Penni for putting us onto Ivy and Bean!
In our house, for read-aloud popularity, this is the new Ramona, and I don't say that lightly. Even though Ivy and Bean are only seven, both Alice and Evie have responded with delight to their adventures. In fact, some of the nicest days of our holidays were those spent inside, with me reading an Ivy & Bean book while Alice painted or built a treehouse for her Sylvanian families, and Evie messed around on the computer. The books are just short enough to finish in a single session (though the days when the girls demanded multiple readings were a bit hard on my throat!)
These books are absolutely charming, but not at all saccharine. Bean is energetic, untidy, bursting with enthusiasm, a little bit naughty. Ivy is quieter, a reader of big books; she is practising to be a witch when she grows up, and is full of good ideas. Together they make an irresistible team. These books are small scale and suburban, bounded by the backyards of Pancake Court, the school and the local park. But the girls' schemes are anything but dull. They tackle global warming, Great Women of History, digging for dinosaurs, and bravely exorcise a ghost in the school toilets (not Moaning Myrtle). And they are funny - not try-hard funny, not gross-out funny, just gently, believably, real-life funny.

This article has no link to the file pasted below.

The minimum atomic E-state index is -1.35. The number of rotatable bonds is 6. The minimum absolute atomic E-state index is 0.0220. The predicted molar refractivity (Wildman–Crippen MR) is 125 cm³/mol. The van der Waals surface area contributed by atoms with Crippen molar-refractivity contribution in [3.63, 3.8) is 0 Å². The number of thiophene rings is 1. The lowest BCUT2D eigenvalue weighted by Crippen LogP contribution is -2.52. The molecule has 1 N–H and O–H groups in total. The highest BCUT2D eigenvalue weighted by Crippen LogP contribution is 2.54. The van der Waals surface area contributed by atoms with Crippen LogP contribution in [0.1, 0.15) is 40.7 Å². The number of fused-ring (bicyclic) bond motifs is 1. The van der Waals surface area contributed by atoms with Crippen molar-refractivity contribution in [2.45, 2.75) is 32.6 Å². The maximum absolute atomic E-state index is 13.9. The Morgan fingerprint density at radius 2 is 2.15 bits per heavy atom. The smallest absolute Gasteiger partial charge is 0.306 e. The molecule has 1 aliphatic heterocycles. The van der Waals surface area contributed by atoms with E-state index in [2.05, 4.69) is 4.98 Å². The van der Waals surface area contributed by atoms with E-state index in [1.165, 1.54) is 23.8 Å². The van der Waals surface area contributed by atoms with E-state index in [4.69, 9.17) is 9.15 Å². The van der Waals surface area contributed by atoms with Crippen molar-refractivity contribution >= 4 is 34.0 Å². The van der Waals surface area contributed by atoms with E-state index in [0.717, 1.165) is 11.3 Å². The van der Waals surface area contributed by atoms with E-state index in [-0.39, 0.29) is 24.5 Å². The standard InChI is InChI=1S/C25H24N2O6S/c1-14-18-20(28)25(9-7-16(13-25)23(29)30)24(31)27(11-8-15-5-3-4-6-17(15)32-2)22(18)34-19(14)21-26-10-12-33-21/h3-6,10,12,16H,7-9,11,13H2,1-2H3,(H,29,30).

The stories (written by Annie Barrows) are perfect and the illustrations are gorgeous too (I was chuffed to discover that the illustrator, Sophie Blackall, is an Australian living in New York).
Our only complaint is that there are only nine books in the series (so far) and we've already read them all.
As Evie would say, 'Sad face.'